If you’re finding your family has grown out of your current home or your house could use a makeover to better fit your changing needs, renovating is a great option to examine. Instead of putting your home on the selling block and heading out shopping for a new home right away, it may be worth considering using some of your home equity to renovate so you can remain at your current address.
The first consideration is whether your home can be adjusted to meet your needs. Is your lot big enough for an addition? Will your foundation handle the weight of an extra floor? Does the tired look of your home require a major overhaul? Will the renovations add value to the home?
Plan out the changes you’d like to make and speak to professional renovators to seek several quotes before making your decision.
Next, depending on the complexity of the project, you have to decide if it’s worthwhile for you and your family to live in a construction zone for several weeks or even months while improvements are being made to your home.
Finally, unless you have a lot of money saved up, you have to weigh your finances to determine what makes the most financial sense to you and your family in the long run.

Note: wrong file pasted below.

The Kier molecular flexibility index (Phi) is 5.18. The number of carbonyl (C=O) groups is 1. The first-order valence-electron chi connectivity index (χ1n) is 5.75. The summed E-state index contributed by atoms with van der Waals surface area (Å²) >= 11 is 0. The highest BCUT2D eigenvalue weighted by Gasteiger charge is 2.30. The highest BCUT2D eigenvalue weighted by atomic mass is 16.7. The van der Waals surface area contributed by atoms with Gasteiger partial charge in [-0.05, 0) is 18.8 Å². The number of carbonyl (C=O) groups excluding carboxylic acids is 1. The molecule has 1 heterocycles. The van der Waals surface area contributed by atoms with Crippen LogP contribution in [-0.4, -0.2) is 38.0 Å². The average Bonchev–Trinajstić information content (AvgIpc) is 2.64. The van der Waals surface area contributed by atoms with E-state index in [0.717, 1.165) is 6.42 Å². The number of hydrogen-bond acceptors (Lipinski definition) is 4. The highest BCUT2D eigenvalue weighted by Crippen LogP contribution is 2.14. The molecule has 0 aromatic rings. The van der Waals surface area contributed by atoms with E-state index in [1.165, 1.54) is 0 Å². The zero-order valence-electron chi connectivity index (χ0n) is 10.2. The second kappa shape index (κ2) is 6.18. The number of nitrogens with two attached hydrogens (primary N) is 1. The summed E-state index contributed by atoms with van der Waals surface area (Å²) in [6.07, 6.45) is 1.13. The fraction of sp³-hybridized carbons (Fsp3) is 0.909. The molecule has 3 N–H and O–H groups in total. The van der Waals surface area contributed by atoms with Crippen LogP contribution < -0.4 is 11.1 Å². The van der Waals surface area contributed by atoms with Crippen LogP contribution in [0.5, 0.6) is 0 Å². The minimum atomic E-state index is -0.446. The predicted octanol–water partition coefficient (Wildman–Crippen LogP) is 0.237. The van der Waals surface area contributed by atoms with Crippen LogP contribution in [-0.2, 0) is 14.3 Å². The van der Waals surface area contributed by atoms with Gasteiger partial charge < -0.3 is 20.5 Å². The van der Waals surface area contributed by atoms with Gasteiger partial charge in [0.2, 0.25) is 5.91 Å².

Weighing your finances
Now is a great time to think about making renovations to your existing home to create your dream home. With mortgage rates still sitting at historic lows, it makes sense to use some of your home equity to put towards renovations that could help you remain in the house you love, in the neighbourhood you desire that’s close to work, school and amenities to which you’ve grown accustomed.
Other possibilities include a home equity line of credit (HELOC) – where you can access money as required for each stage of your renovation – or even a construction mortgage may be your best bet. The key is to talk to your Dominion Lending Centres mortgage professional who has access to multiple financial institutions and products to ensure you get the most bang for your buck.
It’s important to weigh the renovation costs with the potential for your home to increase in value as well.
Moving can also be quite expensive. Possible costs to consider when moving include:
- real estate fees (upon selling your existing home)
- legal fees
- property transfer tax
- moving expenses
- decorating the new home
- mortgage penalty
The decision between renovating and upgrading to a new house is not solely financial. You should also consider your time, energy and peace of mind.
Each choice has advantages and disadvantages. When determining the best option for you and your family, consider the pros and cons of both renovating your existing home and moving to a new home.
By taking into account what you want to do, why you want to do it, the costs of the renovations and upgrades, and the value of your renovated home in relation to other homes in your neighbourhood versus the costs of buying a new home, you can determine which option is best for you.
Thank you to my DLC colleague Alisa Aragon for this article.